So what does Nathan Fillion have to do with hybrid publishing and conflicts between publishers and authors over unmet deadlines? Read on, browncoats.
I always find the portrayal of authors in popular media interesting, particularly the ways in which that portrayal is so far detached from reality. This departure usually takes the form of showing authors as either instantly successful or as so rich that money loses all meaning to them (or both). Bones is one example, although Dr. Brennan’s role as a rich author does not involve itself in the show that often. In one episode, her publisher buys her a new mercedes. You know – as a gift. Sure. Happens all the time.
Nathan Fillion’s character Richard Castle in the pseudoeponymous (epopseudonymous?) show Castle is another example. He throws money around without a thought, and he doesn’t seem to spend any time actually writing. I mean – supermodels, Italian sports cars, tons of free time – that’s been your experience with working as a writer too? Right?
But it’s not the money or lifestyle aspects of how Castle portrays authors that struck me while I was re-watching the pilot episode the other night (“Flowers for her Grave“). Instead, it was this dialogue exchange between Castle and his publisher/ex-wife:
Gina Griffin: What kind of idiot kills off his best-selling main character?
Richard Castle: Are you asking as my blood-sucking publisher, or as my blood-sucking ex-wife?
Gina Griffin: Oh, is that what you’re doing? Punishing me by killing the golden goose?
Richard Castle: Oh, come on. I may be petty and short-sighted, but I’m not *that* petty and short-sighted.
Gina Griffin: Really? Then why?
Richard Castle: Writing Derrick used to be fun. Now it’s like work.
Gina Griffin: Hmm. God forbid you should work. I mean, you could have retired him. You could have crippled him, you could have had him join the freaking circus. But no, you had to put a bullet through his head.
Richard Castle: Yeah. Real messy, too. Big exit wound. Don’t worry, Derrick Storm is not the golden goose here. I am. I wrote half a dozen best-sellers before him. What makes you think I’m going to stop now?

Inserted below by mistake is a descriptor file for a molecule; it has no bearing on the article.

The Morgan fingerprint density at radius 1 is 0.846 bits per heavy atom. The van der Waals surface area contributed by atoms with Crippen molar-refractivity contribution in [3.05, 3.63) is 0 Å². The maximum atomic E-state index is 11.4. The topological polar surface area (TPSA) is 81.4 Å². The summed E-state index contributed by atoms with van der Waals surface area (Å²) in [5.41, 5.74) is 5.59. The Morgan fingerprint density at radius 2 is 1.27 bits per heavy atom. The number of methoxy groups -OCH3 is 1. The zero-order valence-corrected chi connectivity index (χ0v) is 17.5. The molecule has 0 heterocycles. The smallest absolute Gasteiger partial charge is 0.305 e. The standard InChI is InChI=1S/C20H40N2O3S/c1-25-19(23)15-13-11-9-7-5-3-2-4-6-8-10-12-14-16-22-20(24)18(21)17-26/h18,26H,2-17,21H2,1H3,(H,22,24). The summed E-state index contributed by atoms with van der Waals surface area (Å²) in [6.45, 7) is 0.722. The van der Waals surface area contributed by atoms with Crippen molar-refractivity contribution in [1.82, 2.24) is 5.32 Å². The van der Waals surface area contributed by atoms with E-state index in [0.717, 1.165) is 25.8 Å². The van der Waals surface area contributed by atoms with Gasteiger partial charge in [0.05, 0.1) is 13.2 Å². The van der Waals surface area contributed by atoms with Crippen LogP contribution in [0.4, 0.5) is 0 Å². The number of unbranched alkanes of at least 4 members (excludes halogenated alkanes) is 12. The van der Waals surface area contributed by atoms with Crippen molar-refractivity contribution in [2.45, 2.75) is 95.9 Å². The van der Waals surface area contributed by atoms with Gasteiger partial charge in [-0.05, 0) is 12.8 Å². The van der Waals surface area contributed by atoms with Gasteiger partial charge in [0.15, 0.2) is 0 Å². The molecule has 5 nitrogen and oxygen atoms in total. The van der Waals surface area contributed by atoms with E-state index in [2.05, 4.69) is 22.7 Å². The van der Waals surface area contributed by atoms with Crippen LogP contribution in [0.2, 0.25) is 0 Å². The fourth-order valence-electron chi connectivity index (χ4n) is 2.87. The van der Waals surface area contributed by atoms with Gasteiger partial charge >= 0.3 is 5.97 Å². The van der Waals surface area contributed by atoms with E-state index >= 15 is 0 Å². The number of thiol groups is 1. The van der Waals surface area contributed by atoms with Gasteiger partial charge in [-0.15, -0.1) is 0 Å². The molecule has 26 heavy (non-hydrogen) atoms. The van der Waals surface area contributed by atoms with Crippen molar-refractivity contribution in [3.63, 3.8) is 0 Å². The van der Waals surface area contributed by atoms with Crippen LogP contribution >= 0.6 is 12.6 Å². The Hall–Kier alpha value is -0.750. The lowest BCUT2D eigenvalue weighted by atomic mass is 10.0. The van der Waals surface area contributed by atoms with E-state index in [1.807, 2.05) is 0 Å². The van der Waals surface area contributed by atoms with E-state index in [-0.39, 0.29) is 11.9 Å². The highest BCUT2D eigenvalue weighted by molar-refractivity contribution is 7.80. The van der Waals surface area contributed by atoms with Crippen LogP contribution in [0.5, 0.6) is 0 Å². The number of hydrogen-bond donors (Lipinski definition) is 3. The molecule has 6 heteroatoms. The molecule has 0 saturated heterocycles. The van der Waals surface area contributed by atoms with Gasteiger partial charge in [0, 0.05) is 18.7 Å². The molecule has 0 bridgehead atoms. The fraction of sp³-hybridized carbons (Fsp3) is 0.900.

Gina Griffin: Oh, I don’t know. The fact the new book was due nine weeks ago.
Richard Castle: You can’t rush genius.
Gina Griffin: Genius, Richard? Try blockage. I heard you haven’t written in months.
Richard Castle: That’s ridiculous.
Gina Griffin: My sources are very reliable.
Richard Castle: Well, they’re wrong.
Gina Griffin: They’d better be. If I don’t have a new manuscript on my desk in the next three weeks, Black Pawn is prepared to demand the return of your advance.
Richard Castle: You wouldn’t dare.
Gina Griffin: Try me. Just try me.
Richard Castle: You know, I already returned that advance. I spent it divorcing you.
Stories of authors not meeting deadlines are legion. In fact, stories of authors missing deadlines by more years than you can count on one hand are not uncommon. Yet, what you don’t hear about is publishing companies suing authors for the return of their advances. That is what struck me as odd or out of place in the above-quoted scene.
(Yes, I realize she said “demand the return of” and not sue, but I’m trying to make a point here. And I’m perfectly willing to use Nathan Fillion to get your attention.)
Now, several possibilities might explain why you don’t hear about authors being sued for the return of their advances.